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"Chakkou Hizukuri" is a unique Japanese forge welding method that, it is said, was established in the Heian Era (794-1192) for making samurai swords. The manufacturing technique for making shears came from China to Japan in the Muromachi Era (1338-1573). Most of the cutlery in the world is made from hard steel, but Japanese cutleries are made with soft iron steel for the main body and hard steel, forge welded, for the cutting edge. This crafting method is called "Chakkou". The main stream of the Japanese cutleries using the manufacturing process "Chakkou" results in soft handling, sharp cutting, and hard to break characteristics. Steel has a characteristic of sharper cutting but less endurance when it is soft. If it is hard, it has longer endurance with less sharpness. "Chakkou" takes advantage of the good points of both soft and hard steels. For the barber/beauty salon shears, we pick the optimum steel materials and through heat treatment processes, such as annealing, quenching, and tempering, make a final product that is sharp and long lasting. Our mission in Utsumi Co., Ltd is to ensure the traditional manufacturing technique is kept alive by performing an annual, traditional, ritual in the Osaka plant and to continue making the hand crafted shears using only experienced craftsmen. Chimaki Utsumi, Utsumi Co., Ltd.

Chakkou Hizukuri Shears - Manufacturing Process

  1. ChakkouForge weld soft iron with hard steel edge.
  2. SakinobashiHammer edge to the size.Sprinkle sodium tetraborate and iron powder on red hot soft iron. Put hard steel on top of it. Reheat red hot and then hammer them bonding. Cut off excess un-bonded portion.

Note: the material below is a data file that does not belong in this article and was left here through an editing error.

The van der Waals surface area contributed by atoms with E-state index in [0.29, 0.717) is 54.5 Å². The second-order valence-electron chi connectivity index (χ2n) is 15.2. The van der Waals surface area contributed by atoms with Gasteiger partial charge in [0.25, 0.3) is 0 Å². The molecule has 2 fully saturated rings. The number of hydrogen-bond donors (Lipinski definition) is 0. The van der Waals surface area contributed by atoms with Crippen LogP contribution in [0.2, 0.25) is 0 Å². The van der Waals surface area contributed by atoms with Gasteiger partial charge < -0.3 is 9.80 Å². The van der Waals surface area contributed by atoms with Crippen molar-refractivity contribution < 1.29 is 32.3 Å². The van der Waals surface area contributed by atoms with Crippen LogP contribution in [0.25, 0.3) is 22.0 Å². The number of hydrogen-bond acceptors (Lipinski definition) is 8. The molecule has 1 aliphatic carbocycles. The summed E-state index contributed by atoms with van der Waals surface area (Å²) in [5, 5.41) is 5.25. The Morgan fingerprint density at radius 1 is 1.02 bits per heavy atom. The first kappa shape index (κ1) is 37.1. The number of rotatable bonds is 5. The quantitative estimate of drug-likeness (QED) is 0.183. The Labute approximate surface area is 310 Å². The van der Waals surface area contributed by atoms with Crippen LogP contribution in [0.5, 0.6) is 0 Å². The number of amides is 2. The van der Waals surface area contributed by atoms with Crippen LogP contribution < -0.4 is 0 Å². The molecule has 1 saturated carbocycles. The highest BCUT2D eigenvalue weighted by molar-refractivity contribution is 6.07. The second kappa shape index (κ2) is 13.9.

3. Yubiana TubushiTubushi Hammer out the handle to be part.
  4. AnawariMake a slit for the finger ring.
  5. Sunenobashi Hammer out shin of the handle. (Made Handle Longer)
  6. Kariana HirogeMake finger ring slit round.
  7. Yubikake NobashiHammer out finger rest.
  8. AnahirogeShaping the finger ring.
  9. Haniku NukiMake edge part thinner for ease of later edge formation.
  10. KoushimeRepeating the heat treatment process and hammering makes the steel molecules stable.
  11. Yubiana ShiageFinish the finger ring and finger rest with a file.
  12. Ashi ShiageFinish the outside of the handle with file and grinder.
  13. ArakensakuAdjust width and thickness according to the specification. Make a pivot hole.
  14. NetsushoriHeat process gives steel tempering.
  15. UrasukiConvex arc along hollow ground is essential for constant friction during cut.
  16. KenmaRemoving distrortion and polishing to a fine finish.
  17. HatsukeApply edges to both side by using coarse and fine stones.
  18. Shigumi, ChoshitoriChoshitori Assenble and check Balance by hand.
  19. Chakkou shears are completed through eighty steps.

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